Tecalitlan [#3] defeats Carnicerias Guanajuato [#14]

This feels kind of lame.

When I started the Burrito Bracket a couple of months ago, I declared the following about the judging criteria:

"[T]he scoring will be determined almost exclusively based on the taste and quality of the food; things like service, "atmosphere" and price will only be used as tiebreakers".

Since then, I've altered my focus a bit, writing extensively about the non-food portions of the burrito experience, and introducing the Burrito Breakdown, which attempts to put things into slightly more scientific context.

The bottom line is that the way I'm striving to evaluate this contest is something like this. A stranger walks up to me on the street. He tells me he wants a burrito. He tells me he's trying to decide between two places, and they're exactly the same distance away. He asks me for a recommendation.

If that stranger walked up to me today on the corner of Division and Wood, and told me that he was trying to decide between Tecalitlan [review] and Carnicerias Guanajuato [review], I'd hesitate for a bit, and tell him to go to Tecalitlan.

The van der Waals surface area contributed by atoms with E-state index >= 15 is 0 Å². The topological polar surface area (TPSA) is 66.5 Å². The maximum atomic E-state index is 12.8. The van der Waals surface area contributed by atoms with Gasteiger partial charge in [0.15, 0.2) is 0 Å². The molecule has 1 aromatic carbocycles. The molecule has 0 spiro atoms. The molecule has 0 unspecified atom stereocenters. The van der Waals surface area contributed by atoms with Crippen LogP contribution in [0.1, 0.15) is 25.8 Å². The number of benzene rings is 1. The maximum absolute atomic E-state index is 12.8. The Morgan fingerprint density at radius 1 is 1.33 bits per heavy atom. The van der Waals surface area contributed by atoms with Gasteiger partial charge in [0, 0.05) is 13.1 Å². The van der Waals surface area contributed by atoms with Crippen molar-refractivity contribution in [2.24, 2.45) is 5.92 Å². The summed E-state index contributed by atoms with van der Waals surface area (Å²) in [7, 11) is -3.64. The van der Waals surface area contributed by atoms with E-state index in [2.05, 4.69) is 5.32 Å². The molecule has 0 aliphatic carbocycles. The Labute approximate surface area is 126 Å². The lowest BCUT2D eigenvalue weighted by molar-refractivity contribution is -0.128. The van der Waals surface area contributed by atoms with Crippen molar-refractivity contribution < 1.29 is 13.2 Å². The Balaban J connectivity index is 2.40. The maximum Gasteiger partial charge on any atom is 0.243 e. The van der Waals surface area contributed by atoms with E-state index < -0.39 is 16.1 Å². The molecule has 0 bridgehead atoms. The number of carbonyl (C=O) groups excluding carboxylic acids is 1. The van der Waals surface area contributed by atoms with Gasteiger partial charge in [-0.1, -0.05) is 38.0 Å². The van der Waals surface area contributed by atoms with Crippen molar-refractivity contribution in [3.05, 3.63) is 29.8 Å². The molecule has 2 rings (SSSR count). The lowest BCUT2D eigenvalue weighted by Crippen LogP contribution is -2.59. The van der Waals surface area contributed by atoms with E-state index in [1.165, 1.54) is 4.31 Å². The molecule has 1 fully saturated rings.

Now suppose I knew this person a little better. Suppose this person was a friend of my mom's, who hadn't eaten at a Mexican restaurant apart from Chi-Chi's in the past five years. I'd tell her to go to Tecalitlan without hesitation. Suppose instead that it was my burritophile friend who didn't give a shit about service. I'd tell him to go to Guanajuato. But by the "passerby test"? The reasonable man test? It would be Tecalitlan by a nose. The food might be a little better at Guanajuato, but just not quite enough to outweigh Tecalitlan's other advantages.

I do think, however, that the Burrito Breakdown needs to be brought slightly more into proportion with this subjective sort of judgment. Therefore, I am introducing a new category which slants things slightly more toward the food side. This category is called "Construction/Balance", and it deals with how well the burrito is put together. Maybe all the ingredients themselves are pretty good, but they're not put together in the right proportion? Maybe the way that the burrito is structured, it's inherently going to be pretty messy? Maybe one burrito is more than the sum of its parts and another one is less so? That sort of thing goes into Construction/Balance. And it's sort of an important category here, in that it was something of a problem at Tecalitlan; their burrito was overstuffed with meat, and harder to consume as a result.